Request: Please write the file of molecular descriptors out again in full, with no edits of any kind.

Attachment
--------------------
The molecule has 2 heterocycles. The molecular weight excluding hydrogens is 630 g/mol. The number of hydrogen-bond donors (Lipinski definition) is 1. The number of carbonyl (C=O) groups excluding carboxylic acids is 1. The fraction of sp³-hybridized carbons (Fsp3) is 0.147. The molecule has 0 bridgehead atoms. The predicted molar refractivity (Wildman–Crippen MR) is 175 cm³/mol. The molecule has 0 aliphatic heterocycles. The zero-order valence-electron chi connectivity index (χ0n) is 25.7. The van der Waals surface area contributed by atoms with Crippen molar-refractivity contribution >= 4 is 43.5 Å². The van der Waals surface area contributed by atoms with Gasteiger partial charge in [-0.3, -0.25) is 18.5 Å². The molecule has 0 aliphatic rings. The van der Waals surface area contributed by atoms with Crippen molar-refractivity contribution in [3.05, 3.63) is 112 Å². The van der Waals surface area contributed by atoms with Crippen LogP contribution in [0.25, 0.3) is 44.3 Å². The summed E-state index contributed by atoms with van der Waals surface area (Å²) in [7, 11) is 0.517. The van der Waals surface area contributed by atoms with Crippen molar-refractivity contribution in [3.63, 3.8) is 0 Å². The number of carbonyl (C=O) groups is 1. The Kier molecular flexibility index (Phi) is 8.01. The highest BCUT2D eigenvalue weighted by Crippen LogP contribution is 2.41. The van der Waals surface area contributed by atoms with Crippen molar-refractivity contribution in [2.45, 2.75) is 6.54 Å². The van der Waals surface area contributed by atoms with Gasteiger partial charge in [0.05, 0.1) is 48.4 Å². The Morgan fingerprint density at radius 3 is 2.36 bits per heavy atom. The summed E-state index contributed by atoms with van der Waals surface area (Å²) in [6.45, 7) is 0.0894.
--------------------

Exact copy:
The molecule has 2 heterocycles. The molecular weight excluding hydrogens is 630 g/mol. The number of hydrogen-bond donors (Lipinski definition) is 1. The number of carbonyl (C=O) groups excluding carboxylic acids is 1. The fraction of sp³-hybridized carbons (Fsp3) is 0.147. The molecule has 0 bridgehead atoms. The predicted molar refractivity (Wildman–Crippen MR) is 175 cm³/mol. The molecule has 0 aliphatic heterocycles. The zero-order valence-electron chi connectivity index (χ0n) is 25.7. The van der Waals surface area contributed by atoms with Crippen molar-refractivity contribution >= 4 is 43.5 Å². The van der Waals surface area contributed by atoms with Gasteiger partial charge in [-0.3, -0.25) is 18.5 Å². The molecule has 0 aliphatic rings. The van der Waals surface area contributed by atoms with Crippen molar-refractivity contribution in [3.05, 3.63) is 112 Å². The van der Waals surface area contributed by atoms with Crippen LogP contribution in [0.25, 0.3) is 44.3 Å². The summed E-state index contributed by atoms with van der Waals surface area (Å²) in [7, 11) is 0.517. The van der Waals surface area contributed by atoms with Crippen molar-refractivity contribution in [3.63, 3.8) is 0 Å². The number of carbonyl (C=O) groups is 1. The Kier molecular flexibility index (Phi) is 8.01. The highest BCUT2D eigenvalue weighted by Crippen LogP contribution is 2.41. The van der Waals surface area contributed by atoms with Crippen molar-refractivity contribution in [2.45, 2.75) is 6.54 Å². The van der Waals surface area contributed by atoms with Gasteiger partial charge in [0.05, 0.1) is 48.4 Å². The Morgan fingerprint density at radius 3 is 2.36 bits per heavy atom. The summed E-state index contributed by atoms with van der Waals surface area (Å²) in [6.45, 7) is 0.0894.